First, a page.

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dc.contributor.authorNyagah, Caleb K
dc.description.abstractBackground: The number of TKR surgeries performed daily in Kenyan hospitals is increasing significantly. Existing research shows that the procedure is associated with significant morbidity and complication risks. The incidence of early post-operative outcomes is unknown in Kenya. Objectives: To describe the early outcomes of Total Knee Replacement among patients undergoing the procedure in three hospitals in Kenya. Study design: Prospective cross-sectional study. Study site: Orthopedic units of Kenyatta National Hospital, Kiirua Hospital and Kikuyu Hospital. Methodology: Sixty-one patients had undergone the TKR procedure were recruited through consecutive sampling technique. Baseline characteristics included variables such as age, sex, and BMI. Patients were followed up prospectively and outcome variables included post-operative range of motion, pain score, the temperature difference between operated and non-operated knee, and altered sensation. Patient satisfaction was assessed using the Oxford Knee Score tool. Results: The mean age of study participants was 70.5 an SD 7.9, median of 70 years and a range of 52 – 85 years. Females were 45 (74%) and 16 (26%) were male patients. The mean BMI was 29.1, with a median of 28.3, an SD of 3.8, and a range of 19.3 to 37. The patients who received hospital-based physiotherapy were 45.9%, home-based were 36.1% of the patients while 18.0% of the patients received both home and hospital physiotherapy. The mean range of motion was 83.7 degrees (), SD 12.6, a median of 83.7 and a range of 60 to 113. The majority of the patients, 18 (29.5%), had a pain score of 3. The mean temperature difference was 0.18 with an SD of 0.131, the median was 0.179 with a range of 0 to 0.6. Forty-two patients (68.9%) had altered sensation while in 19 (31.1%), the sensation was not altered. According to Oxford Knee Score (OKS), the moderate score was 10 (16.4%), the good score was 42 (68.9%) and the excellent score was 9 (14.8%). Increasing age was associated with a decline in range of motion (p =0.001). Patients with higher BMI had a greater pain score while the greater the pain score the more the dissatisfaction according to the Oxford Knee Score. Conclusion: ROM was less than optimum after TKR and increasing age was associated with reduction in ROM. Majority of the patients reported moderate pain scores after TKR which lies in line with other similar studies. Patients reporting altered sensation were comparable to other studies. Patient satisfaction after TKR is comparable to other settings. This study provides valuable information that can be used to improve the quality of care and the outcomes of TKR in Kenya.en_US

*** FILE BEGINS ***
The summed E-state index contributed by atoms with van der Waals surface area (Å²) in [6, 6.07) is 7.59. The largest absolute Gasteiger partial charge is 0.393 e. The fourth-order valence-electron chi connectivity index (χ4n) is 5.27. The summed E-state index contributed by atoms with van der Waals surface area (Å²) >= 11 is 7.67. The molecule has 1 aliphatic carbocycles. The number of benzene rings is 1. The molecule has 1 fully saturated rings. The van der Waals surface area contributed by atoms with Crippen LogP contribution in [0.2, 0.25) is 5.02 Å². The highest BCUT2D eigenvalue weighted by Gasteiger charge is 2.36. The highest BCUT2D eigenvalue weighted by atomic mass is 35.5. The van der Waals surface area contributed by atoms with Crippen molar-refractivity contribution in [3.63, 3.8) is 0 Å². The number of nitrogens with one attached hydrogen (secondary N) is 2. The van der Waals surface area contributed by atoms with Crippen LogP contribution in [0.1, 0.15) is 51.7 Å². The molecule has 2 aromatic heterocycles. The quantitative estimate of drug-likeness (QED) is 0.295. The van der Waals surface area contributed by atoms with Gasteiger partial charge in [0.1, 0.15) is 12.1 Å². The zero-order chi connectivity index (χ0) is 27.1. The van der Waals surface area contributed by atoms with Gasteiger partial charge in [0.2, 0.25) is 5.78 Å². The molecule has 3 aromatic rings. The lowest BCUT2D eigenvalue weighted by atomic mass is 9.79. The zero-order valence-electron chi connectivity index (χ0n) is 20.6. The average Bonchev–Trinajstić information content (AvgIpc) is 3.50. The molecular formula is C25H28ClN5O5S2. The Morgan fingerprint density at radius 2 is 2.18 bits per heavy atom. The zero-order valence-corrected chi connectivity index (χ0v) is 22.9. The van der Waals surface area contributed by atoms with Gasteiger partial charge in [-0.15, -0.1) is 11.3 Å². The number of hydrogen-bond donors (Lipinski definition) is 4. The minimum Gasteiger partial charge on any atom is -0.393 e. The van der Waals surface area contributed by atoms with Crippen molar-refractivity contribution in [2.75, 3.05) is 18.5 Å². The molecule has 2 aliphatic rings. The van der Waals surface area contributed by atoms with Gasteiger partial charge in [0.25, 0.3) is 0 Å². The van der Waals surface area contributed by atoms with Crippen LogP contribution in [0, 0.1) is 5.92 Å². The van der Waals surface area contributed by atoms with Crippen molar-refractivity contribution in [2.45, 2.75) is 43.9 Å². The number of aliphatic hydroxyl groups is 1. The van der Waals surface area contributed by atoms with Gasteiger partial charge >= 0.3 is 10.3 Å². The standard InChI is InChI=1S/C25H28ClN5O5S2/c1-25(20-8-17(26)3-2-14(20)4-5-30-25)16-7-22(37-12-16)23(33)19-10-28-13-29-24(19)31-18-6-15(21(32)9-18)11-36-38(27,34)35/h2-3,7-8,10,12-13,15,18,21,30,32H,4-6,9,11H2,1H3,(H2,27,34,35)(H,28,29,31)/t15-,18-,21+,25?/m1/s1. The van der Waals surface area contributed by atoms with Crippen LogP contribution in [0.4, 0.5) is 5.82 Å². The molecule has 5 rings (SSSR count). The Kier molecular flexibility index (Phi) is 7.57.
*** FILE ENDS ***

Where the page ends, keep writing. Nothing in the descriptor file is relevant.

dc.publisherUniversity of Nairobien_US
dc.rightsAttribution-NonCommercial-NoDerivs 3.0 United States*
dc.titleEarly Outcomes of Primary Total Knee Replacement: a Multicenter Studyen_US
dc.description.departmenta Department of Psychiatry, University of Nairobi, ; bDepartment of Mental Health, School of Medicine, Moi University, Eldoret, Kenya

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